Strong man: Violence is a force that gives Donald Trump meaning

"Law and order" is a readymade narrative tailored for Americans looking for explanations in complicated times

Published July 19, 2016 1:47PM (EDT)

Donald Trump   (AP/Andrew Harnik)
Donald Trump (AP/Andrew Harnik)

The war on cops. Muslims out to destroy the West. Mexicans crossing the border seeking opportunity—the opportunity to murder. Last night, Donald Trump stage-managed growing public fear into a phantasmagoria of televised doom. As Rudy Giuliani, growing angrier as he drifts further from power, put it, “The vast majority of Americans today do not feel safe.”

It’s true. But what he didn’t say is that it is in large part because of scaremongering perpetuated by people like Giuliani. Last night’s message wasn’t about context but rather a call for mass catharsis: Make America Safe Again.

If much political violence aims to convey a message to a broad audience, then the military-vet-turned cop killers and disaffected ISIS freelancers have found one — as Trump, time and again, finds his own—on national television and the internet. Though Trump’s clinical narcissism and peculiar business record make him a unique figure, his pronouncements on law and order recycle long-held tenants of the American right wing that have for decades defined American politics for both major parties.

In 1968, George Wallace, mounting a far-right threat to a Republican president-to-be who unsubtly dubbed the right to be free from violent crime “the first civil right,” suggested that he would deploy bayonetted troops to keep peace on the streets of Washington, and lamented that liberals had upended the moral order by making cops out to be the criminals.

“If you walk out of this hotel tonight and someone knocks you on the head, he’ll be out of jail before you’re out of the hospital, and on Monday morning, they’ll try the policeman instead of the criminal,” he said.

Spiro Agnew, then the governor of Maryland, was said to have caught Nixon’s eye after he condemned mainstream black leaders for coddling the militants he blamed for Baltimore’s riots. Paul Manafort, Trump’s campaign chairman, said that Trump has been studying Nixon’s convention speech.

“I think what Nixon understood is that when the world is falling apart, people want a strong leader whose highest priority is protecting America first,” Trump said recently, according to the New York Times. “The ’60s were bad, really bad. And it’s really bad now. Americans feel like it’s chaos again.”

Law and order expresses itself through white identity politics as a racial policy. But it also stems from more general turmoil, from anti-war protest and generational (and gender) change in the 1960s to economic crisis and demographic (and gender) shifts today. Law and order isn’t just a policy but also a readymade narrative for Americans looking for explanations in complicated times. Now, the demand for answers comes fast as social media churns and the status quo of American politics has been exploded. Masters of chaos step into the void.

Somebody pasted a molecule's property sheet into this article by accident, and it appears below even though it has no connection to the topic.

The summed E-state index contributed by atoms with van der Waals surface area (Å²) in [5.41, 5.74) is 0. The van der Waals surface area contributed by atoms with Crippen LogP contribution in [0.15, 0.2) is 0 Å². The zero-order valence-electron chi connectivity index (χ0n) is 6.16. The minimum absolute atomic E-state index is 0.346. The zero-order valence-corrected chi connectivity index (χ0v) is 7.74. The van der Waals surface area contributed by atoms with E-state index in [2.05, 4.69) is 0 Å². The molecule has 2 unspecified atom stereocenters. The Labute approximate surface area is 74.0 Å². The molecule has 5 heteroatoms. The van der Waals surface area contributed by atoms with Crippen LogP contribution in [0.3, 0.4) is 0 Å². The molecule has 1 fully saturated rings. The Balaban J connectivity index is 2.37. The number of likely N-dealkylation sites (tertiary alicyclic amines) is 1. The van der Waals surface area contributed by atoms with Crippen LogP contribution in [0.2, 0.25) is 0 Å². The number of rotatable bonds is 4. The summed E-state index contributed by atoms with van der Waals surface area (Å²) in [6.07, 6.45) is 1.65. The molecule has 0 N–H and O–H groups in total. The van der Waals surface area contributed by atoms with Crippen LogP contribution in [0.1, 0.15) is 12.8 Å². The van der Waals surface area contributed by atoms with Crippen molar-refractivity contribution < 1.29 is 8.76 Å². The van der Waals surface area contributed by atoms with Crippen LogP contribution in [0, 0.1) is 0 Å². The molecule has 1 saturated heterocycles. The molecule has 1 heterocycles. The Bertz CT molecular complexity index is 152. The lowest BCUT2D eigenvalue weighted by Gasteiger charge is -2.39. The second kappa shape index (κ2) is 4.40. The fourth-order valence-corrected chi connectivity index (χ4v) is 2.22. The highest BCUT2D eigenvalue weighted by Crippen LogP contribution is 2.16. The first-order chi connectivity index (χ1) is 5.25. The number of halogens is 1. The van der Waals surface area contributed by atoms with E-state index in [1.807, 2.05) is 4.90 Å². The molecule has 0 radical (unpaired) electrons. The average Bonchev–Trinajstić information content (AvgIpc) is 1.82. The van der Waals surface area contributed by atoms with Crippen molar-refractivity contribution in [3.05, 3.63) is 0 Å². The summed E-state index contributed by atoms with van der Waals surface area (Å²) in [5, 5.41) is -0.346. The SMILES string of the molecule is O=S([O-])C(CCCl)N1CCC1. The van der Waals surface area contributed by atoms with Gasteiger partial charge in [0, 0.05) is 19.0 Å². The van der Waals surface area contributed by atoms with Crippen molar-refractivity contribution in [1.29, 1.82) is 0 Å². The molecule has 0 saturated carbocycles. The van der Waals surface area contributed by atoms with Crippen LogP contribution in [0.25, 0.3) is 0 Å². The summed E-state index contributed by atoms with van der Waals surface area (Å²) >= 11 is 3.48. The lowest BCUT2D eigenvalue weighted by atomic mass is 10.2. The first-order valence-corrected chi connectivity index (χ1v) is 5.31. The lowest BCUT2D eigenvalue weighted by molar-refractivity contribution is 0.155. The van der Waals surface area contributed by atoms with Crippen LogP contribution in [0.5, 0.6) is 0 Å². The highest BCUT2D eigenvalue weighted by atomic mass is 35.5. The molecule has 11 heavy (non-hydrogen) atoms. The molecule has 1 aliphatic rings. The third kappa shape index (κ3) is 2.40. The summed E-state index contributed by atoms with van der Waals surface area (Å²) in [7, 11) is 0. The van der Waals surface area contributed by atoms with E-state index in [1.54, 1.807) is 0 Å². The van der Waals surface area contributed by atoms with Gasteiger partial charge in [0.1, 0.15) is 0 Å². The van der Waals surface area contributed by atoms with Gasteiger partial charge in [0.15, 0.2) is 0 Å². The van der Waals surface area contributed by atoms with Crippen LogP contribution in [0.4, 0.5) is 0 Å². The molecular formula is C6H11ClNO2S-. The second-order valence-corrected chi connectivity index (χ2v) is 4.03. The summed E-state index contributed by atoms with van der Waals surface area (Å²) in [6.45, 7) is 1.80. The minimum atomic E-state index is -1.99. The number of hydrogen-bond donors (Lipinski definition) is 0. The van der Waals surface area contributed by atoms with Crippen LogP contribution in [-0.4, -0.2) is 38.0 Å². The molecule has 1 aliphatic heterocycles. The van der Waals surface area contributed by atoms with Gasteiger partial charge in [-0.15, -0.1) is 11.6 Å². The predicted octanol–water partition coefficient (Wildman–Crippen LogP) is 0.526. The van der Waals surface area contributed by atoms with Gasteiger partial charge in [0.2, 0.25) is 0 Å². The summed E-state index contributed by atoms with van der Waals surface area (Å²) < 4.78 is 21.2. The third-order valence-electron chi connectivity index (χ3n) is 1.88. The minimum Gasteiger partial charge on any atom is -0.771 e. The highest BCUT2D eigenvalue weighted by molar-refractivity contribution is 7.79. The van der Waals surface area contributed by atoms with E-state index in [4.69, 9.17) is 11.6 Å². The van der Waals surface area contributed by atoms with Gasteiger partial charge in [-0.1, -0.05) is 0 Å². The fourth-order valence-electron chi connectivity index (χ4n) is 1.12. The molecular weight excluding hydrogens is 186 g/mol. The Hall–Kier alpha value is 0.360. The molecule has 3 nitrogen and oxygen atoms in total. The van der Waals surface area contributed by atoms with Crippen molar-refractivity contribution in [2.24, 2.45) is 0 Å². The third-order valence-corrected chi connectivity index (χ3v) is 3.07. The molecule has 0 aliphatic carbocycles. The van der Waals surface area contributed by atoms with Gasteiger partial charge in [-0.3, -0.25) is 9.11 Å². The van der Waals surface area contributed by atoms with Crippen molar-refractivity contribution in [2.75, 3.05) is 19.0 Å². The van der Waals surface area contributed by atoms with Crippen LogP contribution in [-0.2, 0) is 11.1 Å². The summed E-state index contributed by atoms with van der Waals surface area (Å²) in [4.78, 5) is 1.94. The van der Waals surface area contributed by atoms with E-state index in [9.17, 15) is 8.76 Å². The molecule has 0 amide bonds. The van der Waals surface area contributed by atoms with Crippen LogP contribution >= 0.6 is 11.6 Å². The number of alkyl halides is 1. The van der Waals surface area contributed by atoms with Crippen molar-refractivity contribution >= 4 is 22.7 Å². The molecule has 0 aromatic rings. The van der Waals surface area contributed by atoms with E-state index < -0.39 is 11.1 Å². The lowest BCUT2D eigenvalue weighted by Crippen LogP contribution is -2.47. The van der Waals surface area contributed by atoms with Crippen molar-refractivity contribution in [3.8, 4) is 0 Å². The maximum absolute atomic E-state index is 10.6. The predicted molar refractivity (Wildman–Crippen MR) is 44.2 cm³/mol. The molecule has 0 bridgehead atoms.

Last October, Gallup reported that 70-percent of Americans believed that crime was up even though crime has precipitously dropped in recent years and remains relatively low. Terrorism dominates the public discussion even though more people died from it in the 1970s, according to one count, than in the decade and a half between September 11th and August 2015. Many more Americans continue to die from a laundry list of other causes, most certainly including Americans shooting one another. Americans see the West under fire even though the vast majority of ISIS victims live elsewhere—say, in the vicinity of Iraq, where the United States invasion directly led to the creation of ISIS.

In the twilight of empire, a carceral state can no longer manage widespread inequality and exclusion as business as usual at home. People are reckoning not only with the loss of individual jobs but with the loss of entire ways of living and working. Death rates among poor white people are skyrocketing thanks to misery nursed with alcohol and opiates. Black people, angry over police brutality and mass incarceration that persist under a black president, are protesting in the streets. Police officers are being assassinated. The majority of Americans dislike both of the major party’s presumed candidates.

The crisis is here but its interpretation is up for grabs. The law and order narrative is one meant not only to stifle criticism of the criminal justice system but to make believe that an imaginary past, animated by the security blanket of white supremacy, will make us safe and prosperous. It won’t. In short, racism holds the system together. Many whites, fearful of decline, are embracing reaction. Young people, protesting in the streets and voting for a septuagenarian socialist, show that they don’t have to—and that in the future, a majority will not.

By Daniel Denvir

Daniel Denvir is a writer at Salon covering criminal justice, policing, education, inequality and politics. You can follow him at Twitter @DanielDenvir.

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